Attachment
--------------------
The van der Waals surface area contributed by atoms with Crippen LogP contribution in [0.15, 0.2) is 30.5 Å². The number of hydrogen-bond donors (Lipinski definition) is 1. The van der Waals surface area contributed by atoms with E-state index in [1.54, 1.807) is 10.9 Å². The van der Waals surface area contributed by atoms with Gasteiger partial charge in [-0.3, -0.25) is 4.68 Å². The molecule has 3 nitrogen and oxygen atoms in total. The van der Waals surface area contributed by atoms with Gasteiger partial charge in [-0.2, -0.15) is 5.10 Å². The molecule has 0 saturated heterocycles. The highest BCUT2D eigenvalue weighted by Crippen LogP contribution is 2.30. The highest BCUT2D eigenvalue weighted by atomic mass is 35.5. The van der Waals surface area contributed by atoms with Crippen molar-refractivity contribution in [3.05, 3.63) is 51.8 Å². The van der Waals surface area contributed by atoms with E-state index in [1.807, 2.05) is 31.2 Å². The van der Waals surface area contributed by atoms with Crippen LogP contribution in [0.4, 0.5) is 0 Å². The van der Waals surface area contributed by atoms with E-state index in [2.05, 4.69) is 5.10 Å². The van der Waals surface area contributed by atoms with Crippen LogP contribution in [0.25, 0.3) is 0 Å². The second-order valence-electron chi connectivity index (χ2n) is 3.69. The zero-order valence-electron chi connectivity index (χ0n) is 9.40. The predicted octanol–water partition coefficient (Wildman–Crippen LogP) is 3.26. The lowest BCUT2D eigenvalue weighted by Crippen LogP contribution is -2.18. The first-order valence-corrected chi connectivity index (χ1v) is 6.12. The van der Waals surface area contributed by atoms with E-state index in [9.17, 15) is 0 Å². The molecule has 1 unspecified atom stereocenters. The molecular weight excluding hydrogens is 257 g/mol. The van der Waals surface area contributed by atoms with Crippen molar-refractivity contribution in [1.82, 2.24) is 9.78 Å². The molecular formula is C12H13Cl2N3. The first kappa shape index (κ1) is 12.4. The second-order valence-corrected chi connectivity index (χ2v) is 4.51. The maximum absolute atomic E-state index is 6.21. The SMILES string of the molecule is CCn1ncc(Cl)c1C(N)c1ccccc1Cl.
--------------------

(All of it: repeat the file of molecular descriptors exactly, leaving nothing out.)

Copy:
The van der Waals surface area contributed by atoms with Crippen LogP contribution in [0.15, 0.2) is 30.5 Å². The number of hydrogen-bond donors (Lipinski definition) is 1. The van der Waals surface area contributed by atoms with E-state index in [1.54, 1.807) is 10.9 Å². The van der Waals surface area contributed by atoms with Gasteiger partial charge in [-0.3, -0.25) is 4.68 Å². The molecule has 3 nitrogen and oxygen atoms in total. The van der Waals surface area contributed by atoms with Gasteiger partial charge in [-0.2, -0.15) is 5.10 Å². The molecule has 0 saturated heterocycles. The highest BCUT2D eigenvalue weighted by Crippen LogP contribution is 2.30. The highest BCUT2D eigenvalue weighted by atomic mass is 35.5. The van der Waals surface area contributed by atoms with Crippen molar-refractivity contribution in [3.05, 3.63) is 51.8 Å². The van der Waals surface area contributed by atoms with E-state index in [1.807, 2.05) is 31.2 Å². The van der Waals surface area contributed by atoms with Crippen LogP contribution in [0.4, 0.5) is 0 Å². The van der Waals surface area contributed by atoms with E-state index in [2.05, 4.69) is 5.10 Å². The van der Waals surface area contributed by atoms with Crippen LogP contribution in [0.25, 0.3) is 0 Å². The second-order valence-electron chi connectivity index (χ2n) is 3.69. The zero-order valence-electron chi connectivity index (χ0n) is 9.40. The predicted octanol–water partition coefficient (Wildman–Crippen LogP) is 3.26. The lowest BCUT2D eigenvalue weighted by Crippen LogP contribution is -2.18. The first-order valence-corrected chi connectivity index (χ1v) is 6.12. The van der Waals surface area contributed by atoms with E-state index in [9.17, 15) is 0 Å². The molecule has 1 unspecified atom stereocenters. The molecular weight excluding hydrogens is 257 g/mol. The van der Waals surface area contributed by atoms with Crippen molar-refractivity contribution in [1.82, 2.24) is 9.78 Å². The molecular formula is C12H13Cl2N3. The first kappa shape index (κ1) is 12.4. The second-order valence-corrected chi connectivity index (χ2v) is 4.51. The maximum absolute atomic E-state index is 6.21. The SMILES string of the molecule is CCn1ncc(Cl)c1C(N)c1ccccc1Cl.